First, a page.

Born on this day in 1938, Fela Anikulapo Kuti is described by many as a legend!
A pioneer of the Afrobeat genre of music, he was a man of many parts. His talent transcended music composition and the ability to play multiple instruments.
At the height of his fame, he was a revolutionary, human rights activist and a political maverick who stood up for what he believed in.
Birthed in an upper-middle-class family based in Ogun State, his mother, Chief Funmilayo Ransome-Kuti, was a feminist activist in the anti-colonial movement and his father, Reverend Israel Oludotun Ransome-Kuti was an Anglican minister and school principal, who was the first president of the Nigeria Union of Teachers.
Starting his musical journey in 1958, he formed a band called Koola Lobitos which was a fusion of jazz and highlife. The band dominated the music scene in Lagos, Nigeria till the late 1970s.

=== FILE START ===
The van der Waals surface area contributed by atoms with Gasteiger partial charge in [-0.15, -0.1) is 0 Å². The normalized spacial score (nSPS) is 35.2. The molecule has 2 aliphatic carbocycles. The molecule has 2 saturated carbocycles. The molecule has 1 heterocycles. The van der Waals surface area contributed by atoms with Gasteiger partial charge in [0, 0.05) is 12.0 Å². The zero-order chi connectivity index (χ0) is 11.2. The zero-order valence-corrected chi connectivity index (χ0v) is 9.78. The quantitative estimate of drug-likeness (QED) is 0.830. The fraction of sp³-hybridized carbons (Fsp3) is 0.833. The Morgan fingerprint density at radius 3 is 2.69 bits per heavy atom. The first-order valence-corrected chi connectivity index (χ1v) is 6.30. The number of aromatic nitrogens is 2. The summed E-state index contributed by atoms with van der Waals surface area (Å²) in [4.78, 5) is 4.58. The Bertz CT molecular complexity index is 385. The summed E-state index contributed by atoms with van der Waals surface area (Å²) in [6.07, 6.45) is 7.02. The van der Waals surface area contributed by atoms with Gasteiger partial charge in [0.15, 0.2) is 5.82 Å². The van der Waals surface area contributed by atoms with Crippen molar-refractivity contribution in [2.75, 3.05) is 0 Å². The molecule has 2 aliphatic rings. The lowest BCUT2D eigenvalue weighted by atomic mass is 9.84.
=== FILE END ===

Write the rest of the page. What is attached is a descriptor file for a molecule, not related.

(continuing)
It wasn’t until then that he collaborated with music band Afrika ‘70 to release the album Zombie, which was a scathing attack on Nigerian soldiers over their abuse of power. The use of the metaphor, ‘Zombie” described the Nigerian military and their mode of operation. These songs were directed mostly towards military rulers, General Olusegun Obasanjo, Gen. Sanni Abacha, Gen. Ibrahim Babangida and Gen. Muhammadu Buhari.
His major hits include Fela Fela Fela (1969), Fela’s London Scene (1971), Why Black Man Dey Suffer (1971), Live! (1971), Open & Close (1971), Shakara (1972), Roforofo Fight (1972), Afrodisiac (1973) and Gentleman (1973).
Kuti sadly died at the age of 58 years old in 1997 after a prolonged illness.
He will be remembered as an influential icon who was brave enough to boldly voice his opinions on matters that affected the nation through his music. An annual festival “Felabration” held each year to celebrate the life of this music legend and his birthday.
To commemorate his birthday, we bring you 10 of his powerful quotes